We’re not going to get better at dealing with application integrity violations by pretending they don’t happen. Quite the opposite in fact – the more concurrent operations we have (and the weaker the isolation level), the more likely application integrity violations are, to the point were we need to explicitly design for them in the understanding that application integrity violations will happen. And to force our hands, perhaps the Simian Army needs a new monkey – Consistency Monkey! Liveness failures are easy to spot (a process dies and becomes unresponsive, bad things happen). Safety failures lurk in the shadows, we need to work to make them equally visible.

What does it mean to design for application integrity violations? First off, let’s assume that we’ve done everything practical to avoid as many of them as possible, and secondly let’s assume that we know which anomalies that still leaves us vulnerable to (I’ll come back to these topics later). Pat Helland then gives us a model for thinking about this situation based on Memories, Guesses, and Apologies. You do the best you can (guesses) given your knowledge of the current state of the world (memories), and if it turns out you got something wrong, you apologize.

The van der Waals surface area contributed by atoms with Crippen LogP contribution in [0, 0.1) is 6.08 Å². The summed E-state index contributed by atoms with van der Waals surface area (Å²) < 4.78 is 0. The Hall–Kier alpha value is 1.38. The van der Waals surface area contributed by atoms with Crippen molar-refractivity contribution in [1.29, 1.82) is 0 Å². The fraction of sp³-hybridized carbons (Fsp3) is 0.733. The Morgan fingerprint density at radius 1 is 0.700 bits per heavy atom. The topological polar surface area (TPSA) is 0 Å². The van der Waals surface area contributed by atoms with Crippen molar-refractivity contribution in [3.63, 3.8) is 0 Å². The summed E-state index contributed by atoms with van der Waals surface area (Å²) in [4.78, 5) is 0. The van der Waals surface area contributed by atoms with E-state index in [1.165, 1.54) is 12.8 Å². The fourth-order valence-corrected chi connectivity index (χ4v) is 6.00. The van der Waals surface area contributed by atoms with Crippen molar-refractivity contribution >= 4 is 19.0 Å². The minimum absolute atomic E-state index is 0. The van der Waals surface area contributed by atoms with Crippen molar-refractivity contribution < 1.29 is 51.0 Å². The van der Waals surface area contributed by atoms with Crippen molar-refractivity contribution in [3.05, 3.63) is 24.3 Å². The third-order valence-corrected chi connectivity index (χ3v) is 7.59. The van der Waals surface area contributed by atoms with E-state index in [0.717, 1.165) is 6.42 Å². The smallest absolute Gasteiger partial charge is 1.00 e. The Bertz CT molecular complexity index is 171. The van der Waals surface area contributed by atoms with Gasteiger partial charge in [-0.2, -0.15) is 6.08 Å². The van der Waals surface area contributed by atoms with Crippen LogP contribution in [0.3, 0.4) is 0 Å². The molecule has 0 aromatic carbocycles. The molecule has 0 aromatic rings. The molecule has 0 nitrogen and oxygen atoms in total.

Note that you can’t apologize if you don’t know you’ve done something wrong! So we need a process that can detect integrity violations when they occur, and trigger the apology mechanism. If we’re smart about it we can automate the detection of violations and invocation of a user-defined apology callback – but what it means to apologise will always be specific to the application and needs to be coded by the developer.

Instead of trading off performance and data corruption, we need to be trading off performance and the rate of apologies we need to issue.

We can’t just build a better datastore

Reasoning about consistency at the I/O level as sequences of reads and writes is too low level and too far divorced from the application programmer’s concerns. Application programmers find the mapping too obscure to be of practical use in figuring out, for example, what anomalies might occur and what they might mean in application terms. And as we’ve seen, so long as we stick with that model, programmers will most likely to continue to eschew what the database provides and implement feral concurrency controls. At the same time, loss of semantic information about what the application really is trying to achieve leads to inefficiencies due to over-conservative coordination. Building a better datastore without also building a better way for applications to interact with the datastore isn’t going to solve the data crisis.